There’s a difference between duplicate and copied content. Google comes down really hard on blogs that copy content from other websites. I’m sure you don’t do that. But you can still lose traffic because of duplicate content on your blog. This happens mostly because of identical meta-description on multiple pages. Thankfully, though, solving this problem isn’t very difficult.
- Head over to your Search Console account (Google Webmaster Tools)
- Go to Search Appearanceà HTML Improvements
- Click on “Duplicate meta descriptions” to see the specific pages that have duplicate content.
The solution to this problem is canonical URLs. A canonical URL tells Google that you realize there are multiple pages on your site with the same content, but there’s one preferred URL that you want Google to index and leave the rest. Without this, Google would consider the following URLs as different pages and penalize you for duplicate content (while in reality, they’re the same)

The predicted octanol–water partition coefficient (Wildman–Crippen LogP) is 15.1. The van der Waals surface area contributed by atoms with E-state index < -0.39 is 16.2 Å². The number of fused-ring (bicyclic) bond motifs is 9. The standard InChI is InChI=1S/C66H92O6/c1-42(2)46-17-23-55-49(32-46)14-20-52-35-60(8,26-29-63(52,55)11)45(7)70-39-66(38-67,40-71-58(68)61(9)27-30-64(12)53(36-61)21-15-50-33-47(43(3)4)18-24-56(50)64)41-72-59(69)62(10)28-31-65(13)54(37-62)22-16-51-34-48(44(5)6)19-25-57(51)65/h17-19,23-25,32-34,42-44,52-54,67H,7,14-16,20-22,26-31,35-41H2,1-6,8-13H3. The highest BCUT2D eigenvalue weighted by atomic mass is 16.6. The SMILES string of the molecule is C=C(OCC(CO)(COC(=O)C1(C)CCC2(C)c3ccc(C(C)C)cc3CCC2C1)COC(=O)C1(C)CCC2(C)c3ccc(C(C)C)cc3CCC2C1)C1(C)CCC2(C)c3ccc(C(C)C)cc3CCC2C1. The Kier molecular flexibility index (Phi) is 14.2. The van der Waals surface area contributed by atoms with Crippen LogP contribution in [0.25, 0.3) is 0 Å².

If you don’t want to do this manually, you can use Yoast SEO plugin to apply this URL parameter. Doing this is also important for your backlinking strategy. For example, if you’re using guest blogging, sponsored blog posts or any other tactic to build links to your site, you’d want to use your preferred URL all the time. With canonical URLs, your backlinks will automatically be routed to the preferred URL on your site.
6. Eliminate Crawl Errors on Your Site
One of the main objectives of technical SEO is to make it simple and easy for Google spiders to crawl and index your site. Which is why you need to get rid of any crawl errors that are preventing Google from indexing your content. There are different types of crawl errors. But you can find all of them in your Search Console account.
“Not found” is the most common crawl error that is caused by broken or incorrect links. But there are several other error types as well. Moz has a very detailed guide on fixing all of them. Even if you don’t have any crawl errors right now, check your Search Console account every month just to be on the safe side.
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Having a strong technical SEO foundation is important for your site’s long-term traffic generation strategy. The changes I’ve discussed in this post will put your website on the right track and protect you from any future Google penalties. However, these are just some of the basics of technical SEO. You may want to get in touch with an SEO expert if you want to learn more about this topic.